Benign Positional Vertigo (BPPV)

What is positional vertigo?

Positional vertigo is an inner ear problem. It causes brief but sometimes severe feelings of spinning. Some people feel that their head or body is spinning. Others feel the room is spinning. People often say they are dizzy, but dizzy is a very general term. Vertigo, on the other hand, is the very specific feeling of uncontrollable spinning.

Positional vertigo happens suddenly when you change the position of your head. Another name for this problem is benign paroxysmal positional vertigo.

How does it occur?

In the inner part of your ear are 3 semicircular canals. Movement of the fluid in these canals helps your brain maintain your balance and know what position you are in (for example, standing up, lying down, or standing on your head).

Sometimes small crystals of calcium develop and float in the fluid in the inner ear. This can happen after a head injury, with a severe cold, or simply as a part of normal aging. The crystals can cause vertigo when you change head position and they strike against nerve endings in the semicircular canals. Usually the calcium crystals dissolve in a few weeks and stop causing vertigo. However, sometimes the crystals do not dissolve and the vertigo returns from time to time.

What are the symptoms?

A sudden feeling that you are spinning, or that the room is spinning, is the main symptom. You may feel the vertigo when you first wake up. It may seem that any turn of your head brings on brief but intense spells of vertigo. It may happen when you tilt your head, look up or down, or roll over in bed.

You may have nausea and vomiting along with the vertigo. Even if a spell of vertigo is brief, you may have a feeling of queasiness for several minutes or even hours afterward.

How is it diagnosed?

Your health care provider will ask about your symptoms and examine you. You may also be given a Dix-Hallpike position test.

You start the Dix-Hallpike test by sitting upright on the examining table. Your health care provider slowly brings your head down over the edge of the table and turns your head to one side. If you have positional vertigo, your provider will see your eyes making fast, jerky movements called nystagmus. If no nystagmus is seen, your provider will repeat the test, this time turning your head to the opposite side, to test the other inner ear. If you have nystagmus on this side and you have vertigo, then the ear that is pointing toward the floor is the one causing the problem. The nystagmus and vertigo will slow down and stop after 15 to 20 seconds. If you do not move your head, no more symptoms will occur. When you sit back up, you will have vertigo again, but for a shorter time. Other tests you may have are:

  • an ear exam

  • an audiogram to check your hearing

  • a test of your nerve responses

  • an electronystagmogram (ENG) test.

How is it treated?

Mild vertigo is often treated with medicine. The most common medicine for this problem is meclizine. It is taken up to 4 times a day for the vertigo and nausea or vomiting. One of the problems with this medicine is that it causes drowsiness. This is not as much of a problem if you have severe vertigo, which usually requires bed rest. Then the medicine can help you sleep and get relief from the vertigo while you sleep.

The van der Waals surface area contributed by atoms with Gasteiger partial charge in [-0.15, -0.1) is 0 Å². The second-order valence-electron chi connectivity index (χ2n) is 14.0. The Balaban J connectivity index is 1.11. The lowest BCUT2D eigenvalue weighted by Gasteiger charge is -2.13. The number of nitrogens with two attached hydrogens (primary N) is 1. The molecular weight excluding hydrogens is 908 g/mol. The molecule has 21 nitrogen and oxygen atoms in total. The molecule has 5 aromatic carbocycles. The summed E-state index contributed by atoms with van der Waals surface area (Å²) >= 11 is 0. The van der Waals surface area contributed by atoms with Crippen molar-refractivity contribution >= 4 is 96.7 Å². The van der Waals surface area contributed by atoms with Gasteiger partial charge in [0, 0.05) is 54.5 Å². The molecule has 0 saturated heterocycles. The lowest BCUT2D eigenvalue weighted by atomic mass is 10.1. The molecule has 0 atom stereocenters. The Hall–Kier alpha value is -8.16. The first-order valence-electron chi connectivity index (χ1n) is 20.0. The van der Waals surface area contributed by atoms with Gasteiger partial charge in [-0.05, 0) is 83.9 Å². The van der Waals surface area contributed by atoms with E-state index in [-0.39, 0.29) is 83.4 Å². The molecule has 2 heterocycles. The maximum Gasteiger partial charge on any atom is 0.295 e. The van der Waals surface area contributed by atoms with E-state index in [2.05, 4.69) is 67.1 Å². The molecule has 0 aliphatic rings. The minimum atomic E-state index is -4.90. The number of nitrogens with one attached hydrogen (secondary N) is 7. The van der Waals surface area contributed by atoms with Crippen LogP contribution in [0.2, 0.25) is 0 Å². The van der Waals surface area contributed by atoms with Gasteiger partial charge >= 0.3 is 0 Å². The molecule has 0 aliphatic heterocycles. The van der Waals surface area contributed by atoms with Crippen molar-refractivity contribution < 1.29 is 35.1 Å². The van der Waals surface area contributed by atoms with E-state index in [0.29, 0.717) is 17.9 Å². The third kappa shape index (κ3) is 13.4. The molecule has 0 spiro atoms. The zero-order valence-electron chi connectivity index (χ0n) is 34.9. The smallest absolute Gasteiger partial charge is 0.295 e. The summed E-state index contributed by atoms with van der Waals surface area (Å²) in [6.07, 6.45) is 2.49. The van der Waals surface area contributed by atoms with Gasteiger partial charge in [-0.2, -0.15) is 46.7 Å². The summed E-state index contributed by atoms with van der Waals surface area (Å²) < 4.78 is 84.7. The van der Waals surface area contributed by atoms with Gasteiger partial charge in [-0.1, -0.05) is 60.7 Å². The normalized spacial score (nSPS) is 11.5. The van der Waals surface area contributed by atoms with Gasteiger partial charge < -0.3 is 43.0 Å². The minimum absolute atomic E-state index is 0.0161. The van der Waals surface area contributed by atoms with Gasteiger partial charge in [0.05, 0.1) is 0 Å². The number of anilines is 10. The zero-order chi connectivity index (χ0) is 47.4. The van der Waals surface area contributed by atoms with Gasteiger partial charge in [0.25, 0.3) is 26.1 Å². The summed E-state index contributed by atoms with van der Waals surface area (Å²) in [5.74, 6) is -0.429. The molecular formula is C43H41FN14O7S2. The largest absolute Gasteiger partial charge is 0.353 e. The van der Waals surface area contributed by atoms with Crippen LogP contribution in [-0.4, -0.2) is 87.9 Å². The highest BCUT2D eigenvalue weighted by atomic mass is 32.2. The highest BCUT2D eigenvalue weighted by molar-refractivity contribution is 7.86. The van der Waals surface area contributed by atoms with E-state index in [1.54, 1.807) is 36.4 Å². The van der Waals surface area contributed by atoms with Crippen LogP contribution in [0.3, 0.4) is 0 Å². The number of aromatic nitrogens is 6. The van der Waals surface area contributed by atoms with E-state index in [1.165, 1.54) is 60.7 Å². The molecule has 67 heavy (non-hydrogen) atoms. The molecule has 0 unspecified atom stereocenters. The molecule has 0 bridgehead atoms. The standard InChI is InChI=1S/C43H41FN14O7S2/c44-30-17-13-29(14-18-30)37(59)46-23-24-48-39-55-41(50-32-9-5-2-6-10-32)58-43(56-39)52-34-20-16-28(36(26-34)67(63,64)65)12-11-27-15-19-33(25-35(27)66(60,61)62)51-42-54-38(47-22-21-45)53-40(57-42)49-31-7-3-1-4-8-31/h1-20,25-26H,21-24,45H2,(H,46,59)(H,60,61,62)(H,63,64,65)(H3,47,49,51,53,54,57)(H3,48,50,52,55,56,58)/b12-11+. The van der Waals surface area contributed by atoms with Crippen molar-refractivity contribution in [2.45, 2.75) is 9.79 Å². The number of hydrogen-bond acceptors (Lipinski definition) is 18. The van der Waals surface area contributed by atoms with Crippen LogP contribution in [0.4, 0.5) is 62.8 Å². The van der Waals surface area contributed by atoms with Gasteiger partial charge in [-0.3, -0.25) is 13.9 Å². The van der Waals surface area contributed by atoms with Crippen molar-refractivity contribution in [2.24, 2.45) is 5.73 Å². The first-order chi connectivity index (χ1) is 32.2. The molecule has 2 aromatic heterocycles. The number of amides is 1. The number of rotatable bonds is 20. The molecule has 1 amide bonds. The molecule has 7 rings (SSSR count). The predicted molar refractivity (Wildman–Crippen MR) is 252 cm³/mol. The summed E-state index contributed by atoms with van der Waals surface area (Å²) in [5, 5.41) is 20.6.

Your health care provider may recommend techniques that use gravity to move the crystals away from the nerve endings into an area of the inner ear that won't cause any problems. These are called repositioning techniques.

One repositioning technique is the Epley maneuver. It can be very helpful. Your health care provider will move your head into 4 positions. You will hold each position for about 30 seconds.

Your health care provider may also suggest that you do Brandt-Daroff exercises. Your provider may recommend that you do these exercises 3 times a day for 2 weeks. To do these exercises:

  • Start by sitting upright on your bed.

  • Lie on your left side, with your head angled upward about halfway. (Imagine that you are looking at the head of someone standing about 6 feet in front of you.) Stay in this position for 30 seconds, or, if you are having vertigo, until the vertigo stops.

  • Return to the sitting position for 30 seconds.

  • Lie on your right side, and follow the same routine.

    Your health care provider may refer you to a physical therapist to learn and practice these repositioning techniques.

    Rarely, when repositioning techniques don't help and the vertigo has not gone away after a few weeks, severe cases may eventually require surgery.

    How long will the effects last?

    Even without treatment, positional vertigo usually goes away within several weeks. Sometimes it recurs despite treatment.

    How do I take care of myself?

    • If your vertigo is mild, you may be able to continue your usual activities, especially if you have opportunities to sit when you have vertigo.

    • If your vertigo does not allow you to continue your usual routine, you should rest at home.

    • Use medicine as prescribed by your health care provider to help stop symptoms of dizziness, nausea, and vomiting.

    • Follow your instructions for using the repositioning techniques.

    • Do not try to drive, operate tools or machinery, or do other tasks, even cooking, that could endanger yourself or others if you suddenly become dizzy.

    • Follow your health care provider's recommendations for follow-up visits.

    • Contact your health care provider if:

    • Your symptoms seem to be getting worse, more frequent, or longer lasting.

    • You develop new symptoms, such as a loss of hearing or severe headache.